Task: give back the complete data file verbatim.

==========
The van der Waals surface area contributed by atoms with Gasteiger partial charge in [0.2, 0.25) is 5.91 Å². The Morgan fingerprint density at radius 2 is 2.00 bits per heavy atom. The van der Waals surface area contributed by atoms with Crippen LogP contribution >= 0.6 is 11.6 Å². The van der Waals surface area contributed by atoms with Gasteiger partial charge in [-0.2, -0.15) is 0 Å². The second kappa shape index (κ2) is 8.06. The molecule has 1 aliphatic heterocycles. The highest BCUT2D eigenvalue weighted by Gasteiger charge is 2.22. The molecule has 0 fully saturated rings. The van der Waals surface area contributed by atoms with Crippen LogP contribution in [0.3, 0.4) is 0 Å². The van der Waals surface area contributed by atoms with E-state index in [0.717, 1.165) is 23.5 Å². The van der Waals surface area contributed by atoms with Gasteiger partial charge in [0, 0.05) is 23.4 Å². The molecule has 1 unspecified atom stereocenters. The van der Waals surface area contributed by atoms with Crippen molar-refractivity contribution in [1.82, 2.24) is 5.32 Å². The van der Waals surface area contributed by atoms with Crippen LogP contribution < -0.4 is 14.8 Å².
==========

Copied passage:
The van der Waals surface area contributed by atoms with Gasteiger partial charge in [0.2, 0.25) is 5.91 Å². The Morgan fingerprint density at radius 2 is 2.00 bits per heavy atom. The van der Waals surface area contributed by atoms with Crippen LogP contribution >= 0.6 is 11.6 Å². The van der Waals surface area contributed by atoms with Gasteiger partial charge in [-0.2, -0.15) is 0 Å². The second kappa shape index (κ2) is 8.06. The molecule has 1 aliphatic heterocycles. The highest BCUT2D eigenvalue weighted by Gasteiger charge is 2.22. The molecule has 0 fully saturated rings. The van der Waals surface area contributed by atoms with Crippen LogP contribution in [0.3, 0.4) is 0 Å². The van der Waals surface area contributed by atoms with E-state index in [0.717, 1.165) is 23.5 Å². The van der Waals surface area contributed by atoms with Gasteiger partial charge in [0, 0.05) is 23.4 Å². The molecule has 1 unspecified atom stereocenters. The van der Waals surface area contributed by atoms with Crippen molar-refractivity contribution in [1.82, 2.24) is 5.32 Å². The van der Waals surface area contributed by atoms with Crippen LogP contribution < -0.4 is 14.8 Å².